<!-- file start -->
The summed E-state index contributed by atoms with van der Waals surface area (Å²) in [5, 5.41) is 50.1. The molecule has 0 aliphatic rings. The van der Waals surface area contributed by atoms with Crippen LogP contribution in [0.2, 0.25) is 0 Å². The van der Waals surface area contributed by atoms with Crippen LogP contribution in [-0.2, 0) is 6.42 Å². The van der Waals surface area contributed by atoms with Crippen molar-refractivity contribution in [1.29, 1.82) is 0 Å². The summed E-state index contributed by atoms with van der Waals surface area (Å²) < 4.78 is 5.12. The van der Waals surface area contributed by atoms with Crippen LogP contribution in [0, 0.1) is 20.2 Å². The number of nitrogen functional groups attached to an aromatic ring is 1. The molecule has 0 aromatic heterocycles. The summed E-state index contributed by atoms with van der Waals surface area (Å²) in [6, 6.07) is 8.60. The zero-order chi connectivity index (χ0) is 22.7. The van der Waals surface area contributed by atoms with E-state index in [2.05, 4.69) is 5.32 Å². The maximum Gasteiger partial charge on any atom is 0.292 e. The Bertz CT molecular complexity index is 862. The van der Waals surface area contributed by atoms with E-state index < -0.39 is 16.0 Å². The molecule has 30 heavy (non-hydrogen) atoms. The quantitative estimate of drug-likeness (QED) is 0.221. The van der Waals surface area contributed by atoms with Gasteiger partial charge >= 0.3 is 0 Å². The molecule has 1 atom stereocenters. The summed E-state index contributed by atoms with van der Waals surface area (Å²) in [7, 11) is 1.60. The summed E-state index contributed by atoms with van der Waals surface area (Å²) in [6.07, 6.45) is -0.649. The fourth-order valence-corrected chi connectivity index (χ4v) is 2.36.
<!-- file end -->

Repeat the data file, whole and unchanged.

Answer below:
The summed E-state index contributed by atoms with van der Waals surface area (Å²) in [5, 5.41) is 50.1. The molecule has 0 aliphatic rings. The van der Waals surface area contributed by atoms with Crippen LogP contribution in [0.2, 0.25) is 0 Å². The van der Waals surface area contributed by atoms with Crippen LogP contribution in [-0.2, 0) is 6.42 Å². The van der Waals surface area contributed by atoms with Crippen molar-refractivity contribution in [1.29, 1.82) is 0 Å². The summed E-state index contributed by atoms with van der Waals surface area (Å²) < 4.78 is 5.12. The van der Waals surface area contributed by atoms with Crippen LogP contribution in [0, 0.1) is 20.2 Å². The number of nitrogen functional groups attached to an aromatic ring is 1. The molecule has 0 aromatic heterocycles. The summed E-state index contributed by atoms with van der Waals surface area (Å²) in [6, 6.07) is 8.60. The zero-order chi connectivity index (χ0) is 22.7. The van der Waals surface area contributed by atoms with E-state index in [2.05, 4.69) is 5.32 Å². The maximum Gasteiger partial charge on any atom is 0.292 e. The Bertz CT molecular complexity index is 862. The van der Waals surface area contributed by atoms with E-state index < -0.39 is 16.0 Å². The molecule has 30 heavy (non-hydrogen) atoms. The quantitative estimate of drug-likeness (QED) is 0.221. The van der Waals surface area contributed by atoms with Gasteiger partial charge >= 0.3 is 0 Å². The molecule has 1 atom stereocenters. The summed E-state index contributed by atoms with van der Waals surface area (Å²) in [7, 11) is 1.60. The summed E-state index contributed by atoms with van der Waals surface area (Å²) in [6.07, 6.45) is -0.649. The fourth-order valence-corrected chi connectivity index (χ4v) is 2.36.